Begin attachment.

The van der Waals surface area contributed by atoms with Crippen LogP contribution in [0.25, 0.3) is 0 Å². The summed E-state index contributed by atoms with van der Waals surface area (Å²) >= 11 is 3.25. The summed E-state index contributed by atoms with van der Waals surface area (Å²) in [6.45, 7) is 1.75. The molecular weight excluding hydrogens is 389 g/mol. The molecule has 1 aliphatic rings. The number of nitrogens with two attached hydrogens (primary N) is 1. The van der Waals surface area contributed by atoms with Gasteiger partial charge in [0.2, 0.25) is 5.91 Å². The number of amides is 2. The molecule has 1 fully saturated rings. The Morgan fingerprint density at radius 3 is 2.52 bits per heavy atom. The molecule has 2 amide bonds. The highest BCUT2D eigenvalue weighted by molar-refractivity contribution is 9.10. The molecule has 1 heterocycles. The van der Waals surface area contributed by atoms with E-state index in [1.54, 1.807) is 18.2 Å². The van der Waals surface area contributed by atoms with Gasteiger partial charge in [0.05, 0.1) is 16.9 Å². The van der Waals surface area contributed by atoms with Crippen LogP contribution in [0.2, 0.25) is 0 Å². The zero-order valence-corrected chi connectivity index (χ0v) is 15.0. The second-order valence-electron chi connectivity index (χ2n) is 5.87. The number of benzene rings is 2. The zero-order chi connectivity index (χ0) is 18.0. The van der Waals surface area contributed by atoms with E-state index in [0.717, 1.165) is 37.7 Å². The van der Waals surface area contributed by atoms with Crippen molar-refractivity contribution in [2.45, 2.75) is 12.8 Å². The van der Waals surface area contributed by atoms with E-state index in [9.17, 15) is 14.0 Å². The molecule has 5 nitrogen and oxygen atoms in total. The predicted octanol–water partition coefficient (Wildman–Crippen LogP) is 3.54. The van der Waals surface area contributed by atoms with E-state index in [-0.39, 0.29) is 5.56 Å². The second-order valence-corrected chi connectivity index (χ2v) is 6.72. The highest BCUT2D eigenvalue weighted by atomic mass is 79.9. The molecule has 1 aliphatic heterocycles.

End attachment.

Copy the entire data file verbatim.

The van der Waals surface area contributed by atoms with Crippen LogP contribution in [0.25, 0.3) is 0 Å². The summed E-state index contributed by atoms with van der Waals surface area (Å²) >= 11 is 3.25. The summed E-state index contributed by atoms with van der Waals surface area (Å²) in [6.45, 7) is 1.75. The molecular weight excluding hydrogens is 389 g/mol. The molecule has 1 aliphatic rings. The number of nitrogens with two attached hydrogens (primary N) is 1. The van der Waals surface area contributed by atoms with Gasteiger partial charge in [0.2, 0.25) is 5.91 Å². The number of amides is 2. The molecule has 1 fully saturated rings. The Morgan fingerprint density at radius 3 is 2.52 bits per heavy atom. The molecule has 2 amide bonds. The highest BCUT2D eigenvalue weighted by molar-refractivity contribution is 9.10. The molecule has 1 heterocycles. The van der Waals surface area contributed by atoms with E-state index in [1.54, 1.807) is 18.2 Å². The van der Waals surface area contributed by atoms with Gasteiger partial charge in [0.05, 0.1) is 16.9 Å². The van der Waals surface area contributed by atoms with Crippen LogP contribution in [0.2, 0.25) is 0 Å². The zero-order valence-corrected chi connectivity index (χ0v) is 15.0. The second-order valence-electron chi connectivity index (χ2n) is 5.87. The number of benzene rings is 2. The zero-order chi connectivity index (χ0) is 18.0. The van der Waals surface area contributed by atoms with E-state index in [0.717, 1.165) is 37.7 Å². The van der Waals surface area contributed by atoms with Crippen molar-refractivity contribution in [2.45, 2.75) is 12.8 Å². The van der Waals surface area contributed by atoms with E-state index in [9.17, 15) is 14.0 Å². The molecule has 5 nitrogen and oxygen atoms in total. The predicted octanol–water partition coefficient (Wildman–Crippen LogP) is 3.54. The van der Waals surface area contributed by atoms with E-state index in [-0.39, 0.29) is 5.56 Å². The second-order valence-corrected chi connectivity index (χ2v) is 6.72. The highest BCUT2D eigenvalue weighted by atomic mass is 79.9. The molecule has 1 aliphatic heterocycles.